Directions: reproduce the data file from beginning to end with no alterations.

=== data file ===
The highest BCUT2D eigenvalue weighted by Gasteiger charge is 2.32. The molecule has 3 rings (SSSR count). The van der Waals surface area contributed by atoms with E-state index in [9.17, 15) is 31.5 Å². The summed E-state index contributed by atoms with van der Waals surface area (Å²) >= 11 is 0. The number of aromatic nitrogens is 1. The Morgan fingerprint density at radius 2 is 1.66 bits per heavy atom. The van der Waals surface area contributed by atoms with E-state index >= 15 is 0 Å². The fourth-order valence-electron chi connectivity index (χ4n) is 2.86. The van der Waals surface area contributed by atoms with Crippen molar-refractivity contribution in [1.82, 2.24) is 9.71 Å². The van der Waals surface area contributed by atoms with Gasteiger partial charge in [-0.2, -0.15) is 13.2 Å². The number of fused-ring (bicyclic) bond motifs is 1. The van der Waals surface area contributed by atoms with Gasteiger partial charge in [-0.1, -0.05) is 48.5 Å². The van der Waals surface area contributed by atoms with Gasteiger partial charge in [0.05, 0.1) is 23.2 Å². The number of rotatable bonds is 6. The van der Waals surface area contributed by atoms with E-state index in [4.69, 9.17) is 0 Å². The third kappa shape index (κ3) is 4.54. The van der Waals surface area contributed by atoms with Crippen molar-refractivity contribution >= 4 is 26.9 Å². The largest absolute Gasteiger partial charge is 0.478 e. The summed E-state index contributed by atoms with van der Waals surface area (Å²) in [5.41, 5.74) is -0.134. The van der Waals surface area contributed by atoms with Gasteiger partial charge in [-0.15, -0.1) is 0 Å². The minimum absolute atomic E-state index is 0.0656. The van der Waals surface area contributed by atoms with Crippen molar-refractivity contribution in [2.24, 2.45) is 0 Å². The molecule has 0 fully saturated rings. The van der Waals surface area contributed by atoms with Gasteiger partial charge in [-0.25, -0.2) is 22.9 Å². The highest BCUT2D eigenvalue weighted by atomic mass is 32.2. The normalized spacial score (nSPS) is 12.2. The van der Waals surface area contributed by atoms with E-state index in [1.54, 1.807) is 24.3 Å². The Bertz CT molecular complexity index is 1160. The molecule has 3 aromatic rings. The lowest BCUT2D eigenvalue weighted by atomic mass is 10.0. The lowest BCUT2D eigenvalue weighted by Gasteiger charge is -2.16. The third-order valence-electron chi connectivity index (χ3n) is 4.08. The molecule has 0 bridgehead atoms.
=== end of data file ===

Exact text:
The highest BCUT2D eigenvalue weighted by Gasteiger charge is 2.32. The molecule has 3 rings (SSSR count). The van der Waals surface area contributed by atoms with E-state index in [9.17, 15) is 31.5 Å². The summed E-state index contributed by atoms with van der Waals surface area (Å²) >= 11 is 0. The number of aromatic nitrogens is 1. The Morgan fingerprint density at radius 2 is 1.66 bits per heavy atom. The van der Waals surface area contributed by atoms with E-state index >= 15 is 0 Å². The fourth-order valence-electron chi connectivity index (χ4n) is 2.86. The van der Waals surface area contributed by atoms with Crippen molar-refractivity contribution in [1.82, 2.24) is 9.71 Å². The van der Waals surface area contributed by atoms with Gasteiger partial charge in [-0.2, -0.15) is 13.2 Å². The number of fused-ring (bicyclic) bond motifs is 1. The van der Waals surface area contributed by atoms with Gasteiger partial charge in [-0.1, -0.05) is 48.5 Å². The van der Waals surface area contributed by atoms with Gasteiger partial charge in [0.05, 0.1) is 23.2 Å². The number of rotatable bonds is 6. The van der Waals surface area contributed by atoms with E-state index in [4.69, 9.17) is 0 Å². The third kappa shape index (κ3) is 4.54. The van der Waals surface area contributed by atoms with Crippen molar-refractivity contribution >= 4 is 26.9 Å². The largest absolute Gasteiger partial charge is 0.478 e. The summed E-state index contributed by atoms with van der Waals surface area (Å²) in [5.41, 5.74) is -0.134. The van der Waals surface area contributed by atoms with Gasteiger partial charge in [-0.15, -0.1) is 0 Å². The minimum absolute atomic E-state index is 0.0656. The van der Waals surface area contributed by atoms with Crippen molar-refractivity contribution in [2.24, 2.45) is 0 Å². The molecule has 0 fully saturated rings. The van der Waals surface area contributed by atoms with Gasteiger partial charge in [-0.25, -0.2) is 22.9 Å². The highest BCUT2D eigenvalue weighted by atomic mass is 32.2. The normalized spacial score (nSPS) is 12.2. The van der Waals surface area contributed by atoms with E-state index in [1.54, 1.807) is 24.3 Å². The Bertz CT molecular complexity index is 1160. The molecule has 3 aromatic rings. The lowest BCUT2D eigenvalue weighted by atomic mass is 10.0. The lowest BCUT2D eigenvalue weighted by Gasteiger charge is -2.16. The third-order valence-electron chi connectivity index (χ3n) is 4.08. The molecule has 0 bridgehead atoms.